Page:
by Kathryn Kyd, Kindergarten Teacher, Mackintosh Boulder
“Children are in love with life, and it is their first love. All its color and movement attract their eager attention.” – Poet Rabindranath Tagore.
Play is the natural way children feed their curiosity and their love of learning. Play teaches children how to express themselves, interact with others, take turns, focus on tasks, make plans, and solve problems. The curiosity, openness, optimism, resilience, concentration, and creativity needed for learning – and for life – are developed through their play. This summer in Keystone I attended IB training on Play-Based Learning. In workshop sessions we discussed how useful play can be in the classroom.
Play-Based Learning (PBL) is a balanced instructional approach focused on process-oriented teaching that encourages children to interact with their environment and helps them make sense of their world. With PBL, a teacher acts as a guide and facilitator who provides purposeful instruction, as well as an observer and collaborator who supports students’ independent and free play activities in the classroom.
Quality PBL requires certain important elements:
- Physical Environment – that provides a classroom layout which invites exploration, inquiry, and learning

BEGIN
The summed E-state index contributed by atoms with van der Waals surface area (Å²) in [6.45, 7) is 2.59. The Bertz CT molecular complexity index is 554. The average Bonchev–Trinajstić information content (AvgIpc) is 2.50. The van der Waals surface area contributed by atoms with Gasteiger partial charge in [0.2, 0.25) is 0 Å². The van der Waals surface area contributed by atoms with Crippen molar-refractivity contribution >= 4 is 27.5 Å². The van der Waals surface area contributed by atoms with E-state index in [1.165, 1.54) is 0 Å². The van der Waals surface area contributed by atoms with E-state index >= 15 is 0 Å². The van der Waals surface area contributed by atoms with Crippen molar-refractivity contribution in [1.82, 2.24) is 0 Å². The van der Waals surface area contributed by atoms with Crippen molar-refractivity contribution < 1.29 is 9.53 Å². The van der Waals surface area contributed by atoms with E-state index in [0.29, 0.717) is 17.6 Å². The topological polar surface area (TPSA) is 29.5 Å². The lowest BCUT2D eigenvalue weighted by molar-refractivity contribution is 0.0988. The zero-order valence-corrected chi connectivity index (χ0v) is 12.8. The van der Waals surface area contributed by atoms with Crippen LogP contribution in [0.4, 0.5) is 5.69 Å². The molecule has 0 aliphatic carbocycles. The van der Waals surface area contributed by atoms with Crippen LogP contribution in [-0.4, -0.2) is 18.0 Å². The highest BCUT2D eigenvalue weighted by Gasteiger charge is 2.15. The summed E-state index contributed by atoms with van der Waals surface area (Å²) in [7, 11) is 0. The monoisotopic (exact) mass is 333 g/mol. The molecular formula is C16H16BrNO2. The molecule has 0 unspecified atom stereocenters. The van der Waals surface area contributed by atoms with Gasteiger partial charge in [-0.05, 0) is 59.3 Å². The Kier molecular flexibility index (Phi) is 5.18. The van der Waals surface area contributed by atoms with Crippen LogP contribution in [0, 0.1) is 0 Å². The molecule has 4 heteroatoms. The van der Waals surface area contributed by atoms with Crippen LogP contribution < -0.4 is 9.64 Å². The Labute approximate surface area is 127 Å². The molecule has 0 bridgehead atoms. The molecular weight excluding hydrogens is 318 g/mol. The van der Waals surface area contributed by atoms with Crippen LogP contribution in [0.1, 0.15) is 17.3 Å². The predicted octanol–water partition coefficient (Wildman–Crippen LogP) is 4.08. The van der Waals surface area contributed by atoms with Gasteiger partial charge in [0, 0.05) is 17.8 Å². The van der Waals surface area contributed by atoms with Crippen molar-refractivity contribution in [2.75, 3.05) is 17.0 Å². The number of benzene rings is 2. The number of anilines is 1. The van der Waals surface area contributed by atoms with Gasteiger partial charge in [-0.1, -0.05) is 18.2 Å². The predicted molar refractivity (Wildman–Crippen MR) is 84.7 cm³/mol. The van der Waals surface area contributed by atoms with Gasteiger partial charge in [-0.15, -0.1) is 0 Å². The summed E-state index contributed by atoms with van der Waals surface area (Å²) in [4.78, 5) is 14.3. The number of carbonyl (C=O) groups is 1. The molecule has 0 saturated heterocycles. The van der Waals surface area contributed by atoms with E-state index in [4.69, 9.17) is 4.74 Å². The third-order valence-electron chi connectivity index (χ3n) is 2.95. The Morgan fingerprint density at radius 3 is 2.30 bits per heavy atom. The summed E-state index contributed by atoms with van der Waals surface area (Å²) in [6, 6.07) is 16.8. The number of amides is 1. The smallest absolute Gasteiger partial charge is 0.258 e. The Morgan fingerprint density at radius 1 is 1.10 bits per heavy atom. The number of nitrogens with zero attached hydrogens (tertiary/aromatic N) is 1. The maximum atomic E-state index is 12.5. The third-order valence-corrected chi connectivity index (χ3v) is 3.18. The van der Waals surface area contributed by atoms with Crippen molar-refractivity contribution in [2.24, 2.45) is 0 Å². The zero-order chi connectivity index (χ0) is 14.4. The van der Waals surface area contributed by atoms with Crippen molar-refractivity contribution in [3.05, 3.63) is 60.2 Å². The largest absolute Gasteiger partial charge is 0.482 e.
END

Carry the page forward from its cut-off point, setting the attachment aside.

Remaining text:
- Social/Emotional Environment – that is safe, warm, friendly, and trustworthy so it supports exploration and risk-taking
- Intellectual Environment – that includes discussions, questioning, open-ended activities, choice times, and free times
- Daily Schedule – that contains large blocks of time in which children can develop their play themes, projects, and simulations
Besides being fun, relieving stress, and being linked to emotional well-being, play creates a brain that has increased “flexibility and improved potential for learning later in life” (Lester & Russell, 2008).
Perhaps most importantly, using PBL to enwrap learning in play is one of the most effective ways to nurture the desire children have to understand themselves and the world they live in.